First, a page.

If you‘re a Pattern Magician, how are you getting along?
When I initiated the Challenge, I expected to find the process of recreating one of Tomoko Nakamichi’s designs, er… challenging. So you might be pleased to hear that halfway through the project that is the Gathered Hole Dress, I find myself tired, frustrated and wondering if it ain’t all going to hell in a handcart. Here’s the Work in Progress:
The dress has a gathered hole to one side of the waist and a gathered hole on each of the upper sleeves. The sleeves worked out fine (below are some notes on creating Gathered Hole Sleeves if you’d like to see what I did). The problem is in the hole at the waist, as modelled here by Anne Boleyn, my dummy.
Anne isn’t a proper dressmaker’s mannequin but a display model with idealised, Miss World-like proportions. According to my son, she looks nothing like me… On my more substantial frame, the hole will reveal a more meaty side but don’t worry, I won’t be exposing my kidneys for all the world to see. The dress is to have lining!
If I can be bothered to finish it.
When I try the dress on, it is much heavier on the gathered side that it feels weighed down and this even distorts the neckline. Maybe the design is only meant for lighter fabrics… Any ideas for how to fix this? I don’t like the idea of wearing clothes that feel asymmetrical: I’d be constantly tempted to tug at things in an attempt to restore balance!
Notes on Drafting the Gathered Hole Sleeve
I started off with a close-fiting sleeve block and added 4cm height to the sleeve cap. I drew a 5cm diameter circle in the middle of the bicep (the centre of the circle exactly 5cm above the armhole line) and created 8 segments from the circle. You can divide these further into 16 segments as in the book but make sure you number the pieces – it might help if there’s a gust of wind during “slash and spread”! Click on the picture for a larger view.
Size of hole: If you’re thinking of creating a garment with a Gathered Hole, I recommend having some circles of various sizes and placing them against your body, or muslin, to see what size hole works best with your proportions. My sleeve hole was 5cm across, the centre exactly 5 cm above the armhole line.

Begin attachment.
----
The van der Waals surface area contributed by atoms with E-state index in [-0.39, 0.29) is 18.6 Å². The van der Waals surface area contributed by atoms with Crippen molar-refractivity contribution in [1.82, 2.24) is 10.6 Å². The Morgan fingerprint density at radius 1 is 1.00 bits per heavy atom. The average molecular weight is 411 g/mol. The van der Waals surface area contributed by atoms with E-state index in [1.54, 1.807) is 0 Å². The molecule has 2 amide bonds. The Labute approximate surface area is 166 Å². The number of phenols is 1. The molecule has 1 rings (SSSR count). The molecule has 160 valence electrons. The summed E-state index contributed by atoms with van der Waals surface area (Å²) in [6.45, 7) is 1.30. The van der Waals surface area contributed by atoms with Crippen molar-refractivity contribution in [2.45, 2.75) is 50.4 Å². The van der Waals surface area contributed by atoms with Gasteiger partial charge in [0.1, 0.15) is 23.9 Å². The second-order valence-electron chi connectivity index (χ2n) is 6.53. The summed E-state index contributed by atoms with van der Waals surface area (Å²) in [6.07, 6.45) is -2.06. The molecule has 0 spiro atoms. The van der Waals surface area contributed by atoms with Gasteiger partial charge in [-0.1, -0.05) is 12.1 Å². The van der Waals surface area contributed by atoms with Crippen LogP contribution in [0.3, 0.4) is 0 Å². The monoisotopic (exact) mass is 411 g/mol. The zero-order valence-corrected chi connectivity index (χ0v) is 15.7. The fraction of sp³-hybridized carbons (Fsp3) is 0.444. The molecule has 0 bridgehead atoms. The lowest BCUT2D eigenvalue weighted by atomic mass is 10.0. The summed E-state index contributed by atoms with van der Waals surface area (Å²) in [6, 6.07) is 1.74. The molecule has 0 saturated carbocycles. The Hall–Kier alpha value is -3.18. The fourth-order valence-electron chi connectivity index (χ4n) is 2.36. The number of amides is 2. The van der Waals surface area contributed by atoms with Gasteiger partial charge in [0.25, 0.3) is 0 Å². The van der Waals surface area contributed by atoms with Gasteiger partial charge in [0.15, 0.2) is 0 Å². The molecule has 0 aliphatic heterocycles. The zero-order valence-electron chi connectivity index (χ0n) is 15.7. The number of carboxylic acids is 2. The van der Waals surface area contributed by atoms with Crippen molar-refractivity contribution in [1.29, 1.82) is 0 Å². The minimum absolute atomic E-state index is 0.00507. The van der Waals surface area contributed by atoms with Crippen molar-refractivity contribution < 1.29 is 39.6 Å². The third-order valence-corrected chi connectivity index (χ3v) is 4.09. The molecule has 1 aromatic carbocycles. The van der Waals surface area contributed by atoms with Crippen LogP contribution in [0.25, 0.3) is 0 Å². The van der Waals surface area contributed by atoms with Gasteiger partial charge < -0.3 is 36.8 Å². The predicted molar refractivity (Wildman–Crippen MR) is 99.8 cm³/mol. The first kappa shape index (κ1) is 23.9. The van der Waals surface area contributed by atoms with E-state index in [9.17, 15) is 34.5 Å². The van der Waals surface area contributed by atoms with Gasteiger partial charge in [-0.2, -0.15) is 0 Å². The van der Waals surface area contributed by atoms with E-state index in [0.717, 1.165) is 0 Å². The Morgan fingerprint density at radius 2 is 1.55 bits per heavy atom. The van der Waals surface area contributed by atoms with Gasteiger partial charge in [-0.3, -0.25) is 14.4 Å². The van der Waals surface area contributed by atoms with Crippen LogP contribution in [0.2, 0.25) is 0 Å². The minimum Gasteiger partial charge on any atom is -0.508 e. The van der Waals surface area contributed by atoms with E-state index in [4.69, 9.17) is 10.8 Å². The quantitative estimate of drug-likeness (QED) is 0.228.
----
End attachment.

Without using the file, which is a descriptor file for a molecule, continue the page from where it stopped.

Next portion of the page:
Now, rather as in Matisse, “The Snail”, cut out and rearrange the sleeve segments spreading them slightly. This will take a few goes. Start from the middle if it helps. Pin to another sheet of paper and draw around the new sleeve pattern. You will need a very wide (though narrow) sheet of paper for this: mine was nearly 150cm. Add seam allowances. If, like me, you’re going to make the casing out of a separate piece of fabric, you’ll need to make a pattern piece for this too.
Trace the edge of the hole and add seam allowances on all 4 sides to make the casing pattern piece:
Making up the Gathered Hole with Separate Casing Piece
Step 1 – Sew the seam up to the casing seam allowance. I like to zigzag the edges first.
Step 2 – Press open, edge finish the hole.
Step 3 – Edge finish the casing (the 2 short ends and the longest side)
Step 4 – With right sides together, pin and sew the seam that will form the edge of the gathered hole.
Step 7 – Stitch, keeping close to the zigzaged edge-finish and ensuring that there’s a space of around 1cm in width for the insertion of tie into the casing.
Have you ever attempted the Gathered Hole? Did it work in your fabric? Did you decide to bare all with your garment or was there a modesty’s-sake base layer?!